Weather and Milkweed Shortage Lead to Monarch Butterfly Declines


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The same combination of habitat loss and bad weather that has devastated pheasant populations in the Great Plains states has affected many other species as well, including the Monarch butterfly.

Bad weather and a shortage of milkweed, one of their most important foods, has driven Monarch butterfly populations to record lows, reports The New York Times. This year biologists estimate the migrating population of monarchs numbered about 35 million out of a population once estimated around a billion. The monarch makes one of nature's more remarkable migrations, an annual flight from the northern plains to Mexico begun by one generation of butterflies and completed by their descendants.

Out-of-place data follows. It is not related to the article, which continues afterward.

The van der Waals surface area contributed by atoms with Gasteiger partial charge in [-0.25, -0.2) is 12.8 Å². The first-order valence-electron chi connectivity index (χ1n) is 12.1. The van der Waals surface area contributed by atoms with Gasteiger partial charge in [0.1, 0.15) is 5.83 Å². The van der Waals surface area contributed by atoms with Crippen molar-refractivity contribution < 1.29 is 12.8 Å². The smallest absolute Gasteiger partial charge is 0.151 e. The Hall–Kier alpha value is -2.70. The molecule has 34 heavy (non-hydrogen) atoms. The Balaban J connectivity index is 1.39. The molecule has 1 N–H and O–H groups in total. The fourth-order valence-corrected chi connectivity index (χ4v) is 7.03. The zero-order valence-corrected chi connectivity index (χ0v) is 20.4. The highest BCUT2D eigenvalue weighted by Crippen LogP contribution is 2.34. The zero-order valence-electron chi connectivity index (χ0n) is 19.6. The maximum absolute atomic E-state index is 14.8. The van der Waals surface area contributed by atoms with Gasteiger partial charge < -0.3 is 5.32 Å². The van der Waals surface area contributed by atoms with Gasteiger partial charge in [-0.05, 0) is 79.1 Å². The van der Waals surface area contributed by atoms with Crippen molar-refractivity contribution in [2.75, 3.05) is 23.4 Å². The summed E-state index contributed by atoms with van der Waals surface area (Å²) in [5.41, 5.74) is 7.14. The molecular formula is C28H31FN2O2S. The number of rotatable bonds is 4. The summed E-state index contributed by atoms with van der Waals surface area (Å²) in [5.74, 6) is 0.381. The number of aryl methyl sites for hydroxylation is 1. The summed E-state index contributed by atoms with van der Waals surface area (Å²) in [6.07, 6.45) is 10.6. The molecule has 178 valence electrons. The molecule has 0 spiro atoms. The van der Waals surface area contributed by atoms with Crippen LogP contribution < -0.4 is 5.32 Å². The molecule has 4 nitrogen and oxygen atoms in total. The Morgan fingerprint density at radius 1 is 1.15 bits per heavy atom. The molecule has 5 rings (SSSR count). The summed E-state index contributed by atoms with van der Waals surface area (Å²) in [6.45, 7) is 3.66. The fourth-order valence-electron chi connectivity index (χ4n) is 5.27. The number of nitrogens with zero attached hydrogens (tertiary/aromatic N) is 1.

Heat in 2012 and wet weather last spring threw the migration off schedule, stressing the butterflies. And the last few years have seen widespread conversion of CRP grasses to rowcrops as well as clearing and planting of marginal lands driven by record commodity prices. The habitat loss has reduced the amount of flowering plants and milkweed on the monarch's migratory route, which stresses the butterflies by making them fly farther to find food. Monarchs lay their eggs on milkweed and it's the only food the larva can eat.